It’s hard for me to imagine a more intimate activity between a father and his young child than when he begins to teach his child how to shoot. It begins with a fathers judgment that his child is old enough and mature enough. And it begins with the childs belief and faith in his fathers teachings. But most of all it is a mutual signal of complete trust between the two parties. At the age of 6, I was privileged to have been invited into this American tradition by a decorated marksman.
I’m not sure when Dad began his shooting career. I know that he was Captain of the Pistol team at Akron University from 1932-1936. I know that he was Captain of the Pistol Team at Goodyear Tire and Rubber Co. during that same time period. You see, he attended Akron U. ROTC program full-time and worked at Goodyear full-time, concurrently. And I know that he had a set of Colt Woodsman pistols, .22, .38, and .45, all with hand-made walnut grips that were tailor-made for his hand. Lastly, I know that his shooting career ended the day Barbara was born in 1940 because my mother would have nothing to do with guns in the house once they had children. What would today be a nearly priceless matched set of Colt Woodsman pistols was sold and only the gun case and the grips survive today.
During his shooting career he amassed 26 medals and awards and he attended the National Matches at Camp Perry, Ohio every year. And while they were certainly not all First Place awards, they are an impressive display nonetheless. He pinned these medals to a small sheet of black velvet that hung in the workshop where he and I worked on various wood projects together. These medals were symbols and remembrances from days long past, and as such, they were a personal part of his history. They were never on public display and although he rarely talked about it, I was well aware just how good he was. I certainly believed in what my father was about to teach me. He did tell me the story about shooting at Goodyear. All the tire companies (Goodyear, Goodrich, Firestone) in Akron had shooting teams. They would shoot on the practice range at lunchtime and to simulate match conditions, he would shoot against all comers in whatever caliber they chose. The rifle team couldn’t wait because my father only shot pistol. They would shoot for that days lunch money. He rarely lost.
We began my shooting career with a Daisy BB gun. It was small, clumsy, and inaccurate. But I surely loved it from the very first shot. Before long I was being shown the nuances of breathing and squeezing the trigger. We didn’t hang paper targets in those days. Instead, my father cut three copper pipes; one at ¼”, one at ½”, and one at ¾”, all one foot long. He drilled a hole in the top of each and we strung them from a branch of a tree about 50’ away. This was a challenge on a calm day, but when the wind started, the little pipes started to swing and that was when it got interesting. It was easy to know which pipe you hit since the smaller pipes made a higher sound. I improved at such a rapid pace that the time came when Dad thought that his friends might like to see.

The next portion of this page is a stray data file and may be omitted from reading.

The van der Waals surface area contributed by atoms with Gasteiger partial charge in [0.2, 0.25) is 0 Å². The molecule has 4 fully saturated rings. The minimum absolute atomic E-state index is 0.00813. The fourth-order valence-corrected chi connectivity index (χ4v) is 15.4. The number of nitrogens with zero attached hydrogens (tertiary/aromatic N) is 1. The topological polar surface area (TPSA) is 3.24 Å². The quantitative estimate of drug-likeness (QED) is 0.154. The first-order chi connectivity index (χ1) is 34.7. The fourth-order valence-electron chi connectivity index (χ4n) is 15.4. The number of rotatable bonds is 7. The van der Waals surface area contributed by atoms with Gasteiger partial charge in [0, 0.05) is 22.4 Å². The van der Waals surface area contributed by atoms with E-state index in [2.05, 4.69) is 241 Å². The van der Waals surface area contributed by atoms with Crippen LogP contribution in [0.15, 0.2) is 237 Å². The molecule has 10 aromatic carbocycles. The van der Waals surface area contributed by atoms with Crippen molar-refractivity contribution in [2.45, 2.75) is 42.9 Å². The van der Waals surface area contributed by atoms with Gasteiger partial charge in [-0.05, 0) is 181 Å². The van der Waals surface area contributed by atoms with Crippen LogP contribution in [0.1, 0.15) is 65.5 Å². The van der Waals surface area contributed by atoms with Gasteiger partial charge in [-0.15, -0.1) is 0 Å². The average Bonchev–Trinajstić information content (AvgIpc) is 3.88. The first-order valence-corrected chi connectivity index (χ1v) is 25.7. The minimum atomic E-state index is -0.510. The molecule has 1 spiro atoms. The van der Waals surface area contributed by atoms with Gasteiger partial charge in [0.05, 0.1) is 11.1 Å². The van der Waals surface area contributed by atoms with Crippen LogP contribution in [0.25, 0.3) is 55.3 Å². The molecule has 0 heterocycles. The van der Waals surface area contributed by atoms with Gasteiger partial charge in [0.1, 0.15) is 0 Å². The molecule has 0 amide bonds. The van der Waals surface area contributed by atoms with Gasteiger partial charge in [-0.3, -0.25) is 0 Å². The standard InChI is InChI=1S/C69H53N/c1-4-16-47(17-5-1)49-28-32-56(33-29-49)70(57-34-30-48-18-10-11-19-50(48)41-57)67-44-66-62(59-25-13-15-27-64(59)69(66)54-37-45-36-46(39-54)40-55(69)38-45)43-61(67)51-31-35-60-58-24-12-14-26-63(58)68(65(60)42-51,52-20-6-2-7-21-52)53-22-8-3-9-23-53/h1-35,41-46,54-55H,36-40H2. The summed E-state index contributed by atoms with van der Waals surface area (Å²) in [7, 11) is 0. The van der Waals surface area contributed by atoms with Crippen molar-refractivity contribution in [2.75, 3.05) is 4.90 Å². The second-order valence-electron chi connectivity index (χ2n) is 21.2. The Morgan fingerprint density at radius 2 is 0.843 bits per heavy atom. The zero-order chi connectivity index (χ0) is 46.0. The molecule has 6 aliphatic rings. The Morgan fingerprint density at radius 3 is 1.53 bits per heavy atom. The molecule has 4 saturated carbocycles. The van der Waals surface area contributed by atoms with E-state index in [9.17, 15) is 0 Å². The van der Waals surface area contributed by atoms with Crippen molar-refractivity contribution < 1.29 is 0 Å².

Every year my father had a cookout for his staff. This was a group of senior managers who undoubtedly were very sure of themselves in every respect. One of the things he liked to see from people was how they reacted in unusual situations. I was the bait and so we played a little game. First, everyone shot against me, the 9-year-old kid. Second, you put down a quarter as a wager, my father fronted me with the first quarter. Third, you could shoot at any one of the three pipes. The sound of a copper BB hitting a copper pipe was unmistakable. Fourth, I would only shoot at the ¼” pipe which would make a high-pitched ‘ping’. Whomever hit the pipe first, won the quarter. Of course, my father knew that I rarely missed. He didn’t believe in gambling of any sort, but to him this, in no way was gambling; this was a sure thing. (See shooting for lunch money, above)
One at a time, each of them stepped up and put down their quarters until they had either run out of quarters or had figured out the game. Each one walked away shaking their heads with a little laugh and jokes from each of their friends. My father learned a lot about the people on his staff and I walked away with a rather large bag full of quarters, minus the first one, which I returned.
When I went to summer camp I got my first taste of shooting a .22. I was hooked. This was much cooler than the old BB gun and I got awards for it instead of quarters. And those early experiences with the BB gun and summer camp were my only shooting experience before I got to high school. But I carried with me a confidence in what I knew I could do. When I found out there was a rifle team there, I couldn’t wait. That was when I found out quickly that there were always people out there that are better than you. Just one of the life lessons that shooting has taught me.
I worked at every aspect of this sport until I was as good as my abilities would take me. We were fortunate enough to compete against some of the best in the sport. And although I didn’t always win, we learned something new about shooting every time. We also learned about ourselves, about teamwork, and about supporting each other. We were undefeated my senior year and so we also learned what it means to be a champion. I was only on rifle teams for 4 years, 3 years in high school and 1 year in college. But during that time I had collected 32 of my own awards, trophies, and medals. I proudly pinned them to my own piece of velvet and they are tucked away next to those of my father, where they belong. They are as much his as they are mine.
© J T Weaver
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